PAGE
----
One moment for me in which I am pretty sure my blue-throated macaw Blu Lu is happy is when she first goes out into her aviary every day. After she takes a few bites of her diet she starts to squeal. She seems to be expressing a joy for life in those moments. Because I tend to associate the squeal with moments of fun for her it is a sound I have tried to reinforce in the house. For example if she happens to squeal when inside I give her lots of attention or squeal back. At first I was reinforcing squealing because I thought it was cute. It turns out my decision was beneficial in other ways.
When I return to the house after errands or travel, my parrots tend to greet me with a plethora of vocalizations. Delbert my yellow-naped Amazon parrot offers every word and song he knows, which I love. Blu Lu used to let out a blood curdling scream when she was thrilled I was home. I definitely did not want to reinforce that behavior. She quickly learned the scream got her nothing. However the squeal most definitely got a response and pretty soon my welcome home from Blu Lu turned into a squeal.
Listen to Blu Lu's squeals. Note there is no picture for this example.
My other Amazon Tarah also learned to replace screaming with a pleasant sound. Tarah now whistles when she wants attention or recognizes I am home. When you look at vocalizations, even language, as just another set of behaviors that get reinforced you begin to see how much influence we have over the sounds our parrots emit.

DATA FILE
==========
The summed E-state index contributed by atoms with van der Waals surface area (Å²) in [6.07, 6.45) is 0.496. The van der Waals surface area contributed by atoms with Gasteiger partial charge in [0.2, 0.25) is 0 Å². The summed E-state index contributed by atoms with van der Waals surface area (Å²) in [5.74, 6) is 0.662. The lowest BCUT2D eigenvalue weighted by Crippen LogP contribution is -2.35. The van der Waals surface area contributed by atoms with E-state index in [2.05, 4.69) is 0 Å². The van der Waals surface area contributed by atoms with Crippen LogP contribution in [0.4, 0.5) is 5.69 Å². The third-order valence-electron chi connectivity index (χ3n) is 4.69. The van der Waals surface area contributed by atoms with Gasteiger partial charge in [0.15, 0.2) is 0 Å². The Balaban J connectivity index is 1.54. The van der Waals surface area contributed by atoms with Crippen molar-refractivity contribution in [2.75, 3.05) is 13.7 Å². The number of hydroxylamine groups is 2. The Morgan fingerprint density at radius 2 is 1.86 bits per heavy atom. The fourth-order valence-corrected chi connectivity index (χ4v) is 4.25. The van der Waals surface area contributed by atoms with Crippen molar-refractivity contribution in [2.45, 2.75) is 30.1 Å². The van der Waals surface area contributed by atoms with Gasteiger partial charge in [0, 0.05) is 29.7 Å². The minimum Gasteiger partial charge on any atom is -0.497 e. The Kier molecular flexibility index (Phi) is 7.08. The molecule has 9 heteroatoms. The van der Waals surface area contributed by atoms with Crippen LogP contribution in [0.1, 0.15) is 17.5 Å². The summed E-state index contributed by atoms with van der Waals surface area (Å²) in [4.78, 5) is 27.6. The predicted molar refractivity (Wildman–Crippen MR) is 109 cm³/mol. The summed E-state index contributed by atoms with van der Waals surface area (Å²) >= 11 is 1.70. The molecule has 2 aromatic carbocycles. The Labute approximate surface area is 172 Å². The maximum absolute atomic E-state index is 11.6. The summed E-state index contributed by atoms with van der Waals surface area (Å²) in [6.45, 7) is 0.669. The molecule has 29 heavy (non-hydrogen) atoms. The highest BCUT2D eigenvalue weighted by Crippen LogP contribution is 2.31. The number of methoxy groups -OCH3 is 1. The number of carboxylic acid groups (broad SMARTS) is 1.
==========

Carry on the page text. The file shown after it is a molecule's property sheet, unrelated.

Many people speak of their birds learning to say the right thing at the right moment. If you look at the principles of learning it certainly makes sense that a parrot can learn to generalize a series of words for certain conditions. For example, anytime Delbert shows body language that indicates a fear response, I usually say “That was scary.” He has now associated that phrase with a fear response. He often will say “That was scary” right after he was frightened by something. Of course had I used the words “That was fun” in those moments, he would have learned a phrase that seems inappropriate to us. It is not so much the words that matter, but what they are paired with and under what conditions. Delbert will also say “That was scary” at other times when no fear response is happening. And because I might decide to put the words on cue, I could train him to say the phrase whenever I cue him. It truly is amazing the power we have to shape what and when our birds say when they vocalize.
When Blu Lu vocalizes outside in her aviary I am not in control of the reinforcer. She is! For her in those moments those vocalizations seem to be intrinsically rewarding. I am usually far from her sight, listening and smiling knowing my parrot is having a great time. Pay attention to your parrot’s vocalizations. You might find you are reinforcing some great sounds, and maybe some not so pleasant ones. Fortunately you have the power to make sure the great ones happen more frequently. To learn more about stopping your parrot from screaming for attention just fill out the form below to receive a free article about how I trained my parrot Tarah to whistle for my attention. Keep an eye out for the Fall 2011 issue of the digital publication Good Bird Magazine. It also has an article about common mistakes people make when trying to address parrot screaming problems. It is due out soon!
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